Pay your debt! I know, I know. You probably shaking your head now: “Karen, if I have the money I would pay. Thanks a lot smartass.”  As difficult as it is, I would press you to find way to pay your government debts, collection and judgement. Work it out with these creditors whether they are the big boss brother, an ex (child support is the most common judgment record that I came across) or a company. If you really can’t deal with them directly (but I hope you give it an honest try), I encourage you to work with a licensed debt consolidation agency. Be sure to do your research on the agency because there are quite a few unethical agencies out there.

One last common misconception, credit scores can be quickly increased! Credit scores are based on your credit history and can generally only be changed over time unless there are errors reported on your credit history record.  Be careful of those claims make by the debts consolidation that they can increase your credit score instantly. It can’t be done instantly. These claims are mostly false. I am not even certain if some of their tactics are legal.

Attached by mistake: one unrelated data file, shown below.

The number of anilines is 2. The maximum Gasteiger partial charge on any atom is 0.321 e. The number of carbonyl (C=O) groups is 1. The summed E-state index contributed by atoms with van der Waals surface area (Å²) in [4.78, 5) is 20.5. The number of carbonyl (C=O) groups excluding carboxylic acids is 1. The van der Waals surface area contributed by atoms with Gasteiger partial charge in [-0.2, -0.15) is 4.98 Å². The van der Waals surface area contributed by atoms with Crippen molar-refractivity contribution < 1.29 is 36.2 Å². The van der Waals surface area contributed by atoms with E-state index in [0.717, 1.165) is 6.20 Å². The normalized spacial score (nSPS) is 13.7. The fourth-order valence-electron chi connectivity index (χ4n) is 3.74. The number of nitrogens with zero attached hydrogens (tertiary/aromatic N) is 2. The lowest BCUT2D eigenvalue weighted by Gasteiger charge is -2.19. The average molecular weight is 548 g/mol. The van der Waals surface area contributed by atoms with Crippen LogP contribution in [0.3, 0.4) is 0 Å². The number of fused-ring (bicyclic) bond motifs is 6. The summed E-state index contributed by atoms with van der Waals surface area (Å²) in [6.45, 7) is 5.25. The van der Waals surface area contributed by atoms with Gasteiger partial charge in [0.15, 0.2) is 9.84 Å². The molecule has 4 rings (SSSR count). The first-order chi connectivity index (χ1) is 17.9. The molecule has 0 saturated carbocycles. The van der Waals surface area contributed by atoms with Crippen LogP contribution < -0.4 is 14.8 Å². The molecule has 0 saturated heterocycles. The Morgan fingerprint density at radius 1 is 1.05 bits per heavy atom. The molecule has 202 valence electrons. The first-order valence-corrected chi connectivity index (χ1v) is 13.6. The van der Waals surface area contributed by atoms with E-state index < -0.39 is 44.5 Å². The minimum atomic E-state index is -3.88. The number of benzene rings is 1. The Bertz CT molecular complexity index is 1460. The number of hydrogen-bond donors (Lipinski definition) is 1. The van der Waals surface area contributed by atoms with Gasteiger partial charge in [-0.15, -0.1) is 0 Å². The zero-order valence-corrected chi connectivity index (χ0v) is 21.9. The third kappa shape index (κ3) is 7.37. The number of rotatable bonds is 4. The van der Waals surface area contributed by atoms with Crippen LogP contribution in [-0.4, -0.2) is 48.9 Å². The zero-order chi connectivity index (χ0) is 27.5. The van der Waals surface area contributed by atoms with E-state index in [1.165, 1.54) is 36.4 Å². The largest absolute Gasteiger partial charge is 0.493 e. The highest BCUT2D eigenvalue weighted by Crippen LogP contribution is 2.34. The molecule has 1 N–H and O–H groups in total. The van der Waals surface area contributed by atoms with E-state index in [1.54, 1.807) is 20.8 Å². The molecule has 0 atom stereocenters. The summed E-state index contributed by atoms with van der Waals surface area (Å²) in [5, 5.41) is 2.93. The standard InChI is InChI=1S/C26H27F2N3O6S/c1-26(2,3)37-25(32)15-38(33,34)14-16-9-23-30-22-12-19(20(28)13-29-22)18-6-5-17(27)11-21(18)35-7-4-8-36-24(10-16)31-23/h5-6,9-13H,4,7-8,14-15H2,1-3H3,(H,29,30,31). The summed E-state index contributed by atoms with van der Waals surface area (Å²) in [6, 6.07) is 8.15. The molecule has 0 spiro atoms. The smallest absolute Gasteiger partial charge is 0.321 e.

Yes, you can re-build your credit score but it will take time and effort.  And it is also true that lender can still see your previous bad repayment history, but if you can demonstrate that your repayment behavior is improved and you are now on the “straight and narrow” path, you will likely get your loan request approve. We all make mistakes, but if you can demonstrate that you learn the lesson, people will give you a chance.

Credit history is important for your finance and wealth. After thousands of words later, I am sure you know the reasons. Take it from an ex-banker, maintain your credit score and you should be rewarded with likelihood of getting your debt request approve, renting a place that you like, passing the security check for your new job, and getting utilities services for your home. As always, I wish you find the balance to have a blissful and happy life. Credit is an important part of your wealth which contributes directly to your balanced and blissful life, so pay attention and take care of it.